European Federation of Financial Advisers and Financial Intermediaries (FECIF)

N/A
We generally agree with the principles laid out by EBA in the discussion paper however:
1. If the failure of an investment firm is going to have an impact on customers, this very much depends on the type of services that are provided: the failure of an investment firm that provide “know-how” type service (information and advice) has very little if no impact on the customer as the assets are deposited with a third party.
In the case of the failure of a “know-how” providing firm, the customer may just select another firm.
Only one known actual risk for the customer may justify a minimum capital requirement. It means that if there is no or a very limited risk for the customer, the capital requirement must be minimal.
2. The capital requirement must depend on the risk involved: an investment firm which does not provide a credit facility to customers does not need to calculate a non-existent “credit risk”; the high cost related to calculating a potential risk creates an unnecessary burden and a subsequent additional cost to the investment firm and its customers.
We generally agree with the considerations regarding the identification of very small investment firms subject to:
1. In the case of quantitative criteria € 50,000,000 turnover
2. The turnover realised by tied agents should be included in the total calculation
Generally, one should not confuse small firms with large multinational institutions.
We agree on all points except points “i” and “j” as they are irrelevant in our opinion, with a potential risk to customers.
Advisers should be separated from investment firms: the key issue is the customers’ assets/holding.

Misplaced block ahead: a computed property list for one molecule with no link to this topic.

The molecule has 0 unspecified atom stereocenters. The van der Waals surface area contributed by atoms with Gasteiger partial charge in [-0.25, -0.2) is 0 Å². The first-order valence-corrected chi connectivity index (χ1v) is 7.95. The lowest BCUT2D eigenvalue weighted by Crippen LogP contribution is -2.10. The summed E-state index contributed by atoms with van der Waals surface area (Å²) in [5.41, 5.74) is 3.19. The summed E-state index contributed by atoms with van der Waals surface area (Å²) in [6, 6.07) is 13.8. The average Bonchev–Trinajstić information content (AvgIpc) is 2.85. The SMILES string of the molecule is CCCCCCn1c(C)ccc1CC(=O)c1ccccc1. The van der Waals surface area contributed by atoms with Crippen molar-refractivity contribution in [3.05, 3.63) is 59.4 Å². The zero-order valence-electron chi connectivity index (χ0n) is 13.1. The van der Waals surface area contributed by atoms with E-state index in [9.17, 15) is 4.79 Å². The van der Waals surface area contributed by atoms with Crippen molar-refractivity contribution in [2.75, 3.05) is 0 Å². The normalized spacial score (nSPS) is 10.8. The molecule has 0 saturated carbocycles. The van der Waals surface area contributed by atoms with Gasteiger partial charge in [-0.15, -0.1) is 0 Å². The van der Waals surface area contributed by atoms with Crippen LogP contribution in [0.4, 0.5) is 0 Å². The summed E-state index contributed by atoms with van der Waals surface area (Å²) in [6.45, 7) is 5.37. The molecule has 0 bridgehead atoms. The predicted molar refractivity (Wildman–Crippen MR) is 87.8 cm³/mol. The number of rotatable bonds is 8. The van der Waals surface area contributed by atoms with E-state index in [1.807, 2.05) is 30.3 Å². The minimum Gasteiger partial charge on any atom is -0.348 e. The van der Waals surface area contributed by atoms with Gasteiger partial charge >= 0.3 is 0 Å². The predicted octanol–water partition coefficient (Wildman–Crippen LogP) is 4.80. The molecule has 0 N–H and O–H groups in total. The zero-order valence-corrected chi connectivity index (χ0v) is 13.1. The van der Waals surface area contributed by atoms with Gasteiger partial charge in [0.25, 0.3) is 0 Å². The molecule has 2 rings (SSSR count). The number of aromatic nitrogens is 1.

An adviser provides advice, he/she does not manage money.
However, in some Member States, collecting a cheque for an investment firm requires best execution" licensing, a stamp machine to record the time between collection and investment. As an adviser does not have the power to influence the execution process, nor even the postal or any other transmission process, this is a perfect example of overregulation."
As a matter of example, “unsuitable advice” could be covered by appropriate professional indemnity insurance.
N/A
N/A
N/A
N/A
This is just good common sense.
N/A
The legal status of an investment firm does not affect the accounts – reserves and provision; so irrelevant in our opinion.
N/A
N/A
N/A
N/A
We disagree with any minimum share capital increase as much as we would welcome simplification of the rules.

An amount of € 50,000 is a fair amount as initial capital; a firm providing only “know-how” services does not need a minimum capital requirement unless the ultimate goal is to prevent small firms from operating in a world with consolidation at any cost (unemployment etc).

Similarly, an insurance guarantee should suffice for firms that only receive/transmit orders and advice; there is very limited risk for the customer; professional indemnity insurance offers protection and is often better security for a customer than a minimum capital requirement.

We find the possibility of removing reduced initial capital for investment firms that are also insurance intermediaries and which have IMD/IDD PI cover is discriminatory. As long as this PI cover covers both activities, the same reasoning as mentioned above can apply, meaning that no capital requirement would be appropriate.
N/A
N/A
N/A
N/A
N/A
The final say should be with the customer and not with the regulator.
Strict monitoring of customer’s instructions and regular review of such instructions.
It may be highly counterproductive, affecting the firm’s strategy and philosophy; such disclosure should be restricted to customers and regulators only and not for communication to the public at large.
N/A
N/A
To avoid doing what has been done over the last few years and keep to the essentials and the principles: it will assist the customer to obtain the best deal and also to get the appropriate redress in the event something goes wrong. An excess of rules creates legal uncertainty for the industry and for the public.
Guidelines are enough to supervise.
N/A to most advisers for the time being.
N/A
External auditors/members of the board should be held accountable, including top management remunerated on a salary basis.
N/A
N/A
Proportionality must be the rule and not the exception: “one size does not fit all” so a separate rule and a simplified regime will assist the industry and better serve the customers.
N/A
Paul Stanfield
E